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You might think you don’t need to worry about West Nile virus prevention at home in America. Perhaps it seems like an exotic threat, something to get shots for if you go away to a tropical location. After all, it’s believed West Nile Virus is borne from stagnant river water in tropical climates. Unfortunately, that’s not the case. West Nile Virus has been detected in humans in every state except Alaska. Record rains and warm weather are the ingredients for a perfect mosquito factory, and many places across the midwest and the south are experiencing both of these in spades this year.
Most people who are infected with West Nile virus won’t show any symptoms and won’t even know they have it, but one in around 150 will be symptomatic. Those symptoms can range from simple flu-like ones like fever, headaches, and rashes, but in rare cases West Nile can affect the nervous system. That last outcome could well be deadly, so how can you stay safe?
Preventing Mosquito Bites is Preventing West Nile Virus
The good news is the only likely way you could be infected is by being bitten by a mosquito that carries the disease. The bad news is that mosquito season is descending on us as we speak, and with proven cases of West Nile virus spotted in several places throughout America already this year, it’s more important than ever to protect yourself. Fortunately there are a number of things you can do to make yourself as unappealing to mosquitoes as possible. Mosquito protection is particularly important if you’re one of those people who has Type O blood or any of the other factors that make certain demographics irresistible to mosquitoes.
Time is of the essence, so without further ado, here are important tips to protect yourself from West Nile virus this summer.
This one is a slam dunk. Mosquito repellent is a vital weapon in the fight against diseases ranging from West Nile to Zika and has been used for decades to great effect. However, not all mosquito repellents are born equal. We made our mosquito repellent Stay Away® Mosquitoes with Picaridin, a synthetic compound similar to the natural chemicals found in pepper, which is CDC approved and guaranteed to work. Picaridin has the edge over harsh chemicals like DEET, according to Dr. Dan Strickman from the Bill and Melinda Gates Foundation. Picaridin is “more effective” and keeps “mosquitoes at a greater distance”, according to Strickman, so make sure to choose a repellent that makes use of this natural wonder so mosquitoes refuse to even land on you.
2. Cover Up
This might seem obvious, but it’s immensely effective in this important battle. Mosquitoes use scent to find their prey – as in, you – so so cover up your sweet skin with long sleeves and pants to mask your musk. Plus, if they can’t get to your skin, they certainly can’t bite you and infect you with something like West Nile virus or any of the other nasty diseases they have been known to carry.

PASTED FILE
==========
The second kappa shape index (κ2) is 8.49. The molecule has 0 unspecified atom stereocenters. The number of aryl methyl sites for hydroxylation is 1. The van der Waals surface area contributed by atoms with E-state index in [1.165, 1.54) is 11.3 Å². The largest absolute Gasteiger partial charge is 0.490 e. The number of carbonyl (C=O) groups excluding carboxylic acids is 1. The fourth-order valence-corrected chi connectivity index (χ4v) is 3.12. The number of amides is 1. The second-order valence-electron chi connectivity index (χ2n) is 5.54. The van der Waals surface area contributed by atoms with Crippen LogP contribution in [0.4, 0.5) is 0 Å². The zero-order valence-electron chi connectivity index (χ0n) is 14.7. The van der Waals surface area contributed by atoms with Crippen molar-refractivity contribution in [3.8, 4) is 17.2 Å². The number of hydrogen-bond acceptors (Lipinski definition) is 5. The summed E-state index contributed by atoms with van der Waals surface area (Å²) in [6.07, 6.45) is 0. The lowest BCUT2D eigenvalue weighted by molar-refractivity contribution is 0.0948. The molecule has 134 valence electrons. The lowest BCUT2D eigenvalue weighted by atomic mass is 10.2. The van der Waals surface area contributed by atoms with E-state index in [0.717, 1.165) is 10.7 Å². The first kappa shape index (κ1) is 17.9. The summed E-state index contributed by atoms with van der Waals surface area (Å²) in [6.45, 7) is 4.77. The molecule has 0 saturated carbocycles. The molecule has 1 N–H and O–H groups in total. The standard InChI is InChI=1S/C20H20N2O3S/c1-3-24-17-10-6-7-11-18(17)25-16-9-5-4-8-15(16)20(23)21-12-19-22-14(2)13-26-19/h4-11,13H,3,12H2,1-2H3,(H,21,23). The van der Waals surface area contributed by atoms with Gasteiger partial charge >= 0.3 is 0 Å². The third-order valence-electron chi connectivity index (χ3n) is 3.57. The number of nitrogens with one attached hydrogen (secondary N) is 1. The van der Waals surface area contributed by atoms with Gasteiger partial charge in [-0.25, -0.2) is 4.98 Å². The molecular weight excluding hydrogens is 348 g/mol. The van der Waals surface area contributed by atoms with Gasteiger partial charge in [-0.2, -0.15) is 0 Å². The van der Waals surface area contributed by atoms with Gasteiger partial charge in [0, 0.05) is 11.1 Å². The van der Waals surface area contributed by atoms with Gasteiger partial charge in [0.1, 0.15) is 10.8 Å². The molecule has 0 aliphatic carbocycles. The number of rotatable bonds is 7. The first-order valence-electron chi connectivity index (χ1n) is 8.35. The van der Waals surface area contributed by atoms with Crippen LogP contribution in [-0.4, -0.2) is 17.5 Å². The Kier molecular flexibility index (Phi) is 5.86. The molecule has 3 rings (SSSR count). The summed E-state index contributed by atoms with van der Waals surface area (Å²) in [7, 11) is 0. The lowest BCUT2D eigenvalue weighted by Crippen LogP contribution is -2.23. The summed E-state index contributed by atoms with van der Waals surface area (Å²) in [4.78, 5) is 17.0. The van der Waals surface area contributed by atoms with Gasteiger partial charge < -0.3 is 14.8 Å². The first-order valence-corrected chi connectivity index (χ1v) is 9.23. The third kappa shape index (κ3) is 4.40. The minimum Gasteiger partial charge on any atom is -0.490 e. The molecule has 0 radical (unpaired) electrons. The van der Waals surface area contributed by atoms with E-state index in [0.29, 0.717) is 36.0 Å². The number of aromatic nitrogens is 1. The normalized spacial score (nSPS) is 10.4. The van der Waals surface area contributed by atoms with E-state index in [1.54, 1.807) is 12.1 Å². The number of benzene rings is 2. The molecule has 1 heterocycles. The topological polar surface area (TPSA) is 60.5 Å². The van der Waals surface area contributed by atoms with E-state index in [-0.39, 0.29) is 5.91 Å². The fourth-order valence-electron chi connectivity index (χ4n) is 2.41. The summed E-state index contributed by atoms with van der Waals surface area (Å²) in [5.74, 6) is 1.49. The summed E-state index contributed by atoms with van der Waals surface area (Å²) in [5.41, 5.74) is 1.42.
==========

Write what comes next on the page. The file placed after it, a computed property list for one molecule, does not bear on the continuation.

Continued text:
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3. Turn On the Fans
This might not be news, but mosquitoes are small. (This is going somewhere helpful, we promise.)
What that means in practical terms for you is that they’re not very strong fliers relatively speaking. Even the breeze from a fan can make it next to impossible for them to come in for a safe landing: plus, it confuses their senses. Even if they could land on you, they can’t see you so long as you’ve got a good breeze going. Find your biggest fans, close the windows, crank the AC, and enjoy safety. Mosquitoes can’t bite you if they can’t find you, let alone land on you, making the household fan your secret weapon in West Nile virus prevention.
4. Stay Indoors at Dawn and Dusk
If you’ve ever gone out for an outdoors barbecue on a beautiful evening in a hazy summer in shorts and a tee, you’ll know the pain of having a great evening ruined by being eaten alive by mosquitoes.
They’re nocturnal and mostly hunt for food at dawn and dusk. Direct sunlight can be deadly for mosquitoes – just like vampires – as sunlight dehydrates them. If you do have to go out at dawn and dusk, make sure to follow the previous tips: cover up and use a repellent spray with Picaridin like Stay Away® Mosquitoes.
5. Clean Out Any Mosquito Nurseries
Mosquitoes lay their eggs in warm, stagnant water, which is why hot wet summers bring them out in droves. In warmer climates after long rains, pots, gutters, and anywhere else water might gather make for the perfect launch pads for these new generations of mosquitoes. The heat and record breaking rains in Illinois so far this year have made it a mosquito mecca. You can’t stop the rain, but you can make sure your home is as unfriendly to young mosquito families as it can be, which means emptying out all the water after each rain. Do a sweep of the area surrounding your home to ensure your property isn’t a welcome wagon for families of mosquitoes.
West Nile virus prevention is vital because there is no vaccine or effective treatment, so be proactive in your battle this summer. It’s important to remember that mosquitoes aren’t just annoying: they’re potentially deadly, so ensure you protect yourself with a repellent like Stay Away Mosquitoes.